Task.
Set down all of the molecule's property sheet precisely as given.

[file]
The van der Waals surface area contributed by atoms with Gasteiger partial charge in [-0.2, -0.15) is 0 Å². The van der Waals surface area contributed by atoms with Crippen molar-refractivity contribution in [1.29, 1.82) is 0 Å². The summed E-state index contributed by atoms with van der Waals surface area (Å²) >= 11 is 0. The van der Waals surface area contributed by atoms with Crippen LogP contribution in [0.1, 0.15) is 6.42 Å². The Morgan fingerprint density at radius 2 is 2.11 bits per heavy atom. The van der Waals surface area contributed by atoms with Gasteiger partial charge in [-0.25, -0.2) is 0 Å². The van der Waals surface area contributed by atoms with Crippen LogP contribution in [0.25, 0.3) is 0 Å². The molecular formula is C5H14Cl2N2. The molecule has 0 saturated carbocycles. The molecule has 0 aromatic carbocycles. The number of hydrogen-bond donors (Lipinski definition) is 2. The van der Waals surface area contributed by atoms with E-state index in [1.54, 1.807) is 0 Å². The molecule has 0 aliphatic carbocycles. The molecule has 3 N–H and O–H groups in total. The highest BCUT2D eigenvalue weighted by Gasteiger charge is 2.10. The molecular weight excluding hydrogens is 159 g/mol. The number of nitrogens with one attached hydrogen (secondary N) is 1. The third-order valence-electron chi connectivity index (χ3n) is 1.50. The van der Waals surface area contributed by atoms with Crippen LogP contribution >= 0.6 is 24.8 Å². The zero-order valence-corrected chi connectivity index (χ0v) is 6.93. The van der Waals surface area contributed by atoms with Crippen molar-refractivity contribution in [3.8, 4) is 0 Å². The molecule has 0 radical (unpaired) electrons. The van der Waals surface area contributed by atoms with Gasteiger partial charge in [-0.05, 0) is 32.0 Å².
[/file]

The van der Waals surface area contributed by atoms with Gasteiger partial charge in [-0.2, -0.15) is 0 Å². The van der Waals surface area contributed by atoms with Crippen molar-refractivity contribution in [1.29, 1.82) is 0 Å². The summed E-state index contributed by atoms with van der Waals surface area (Å²) >= 11 is 0. The van der Waals surface area contributed by atoms with Crippen LogP contribution in [0.1, 0.15) is 6.42 Å². The Morgan fingerprint density at radius 2 is 2.11 bits per heavy atom. The van der Waals surface area contributed by atoms with Gasteiger partial charge in [-0.25, -0.2) is 0 Å². The van der Waals surface area contributed by atoms with Crippen LogP contribution in [0.25, 0.3) is 0 Å². The molecular formula is C5H14Cl2N2. The molecule has 0 saturated carbocycles. The molecule has 0 aromatic carbocycles. The number of hydrogen-bond donors (Lipinski definition) is 2. The van der Waals surface area contributed by atoms with E-state index in [1.54, 1.807) is 0 Å². The molecule has 0 aliphatic carbocycles. The molecule has 3 N–H and O–H groups in total. The highest BCUT2D eigenvalue weighted by Gasteiger charge is 2.10. The molecular weight excluding hydrogens is 159 g/mol. The number of nitrogens with one attached hydrogen (secondary N) is 1. The third-order valence-electron chi connectivity index (χ3n) is 1.50. The van der Waals surface area contributed by atoms with Crippen LogP contribution >= 0.6 is 24.8 Å². The zero-order valence-corrected chi connectivity index (χ0v) is 6.93. The van der Waals surface area contributed by atoms with Crippen molar-refractivity contribution in [3.8, 4) is 0 Å². The molecule has 0 radical (unpaired) electrons. The van der Waals surface area contributed by atoms with Gasteiger partial charge in [-0.05, 0) is 32.0 Å².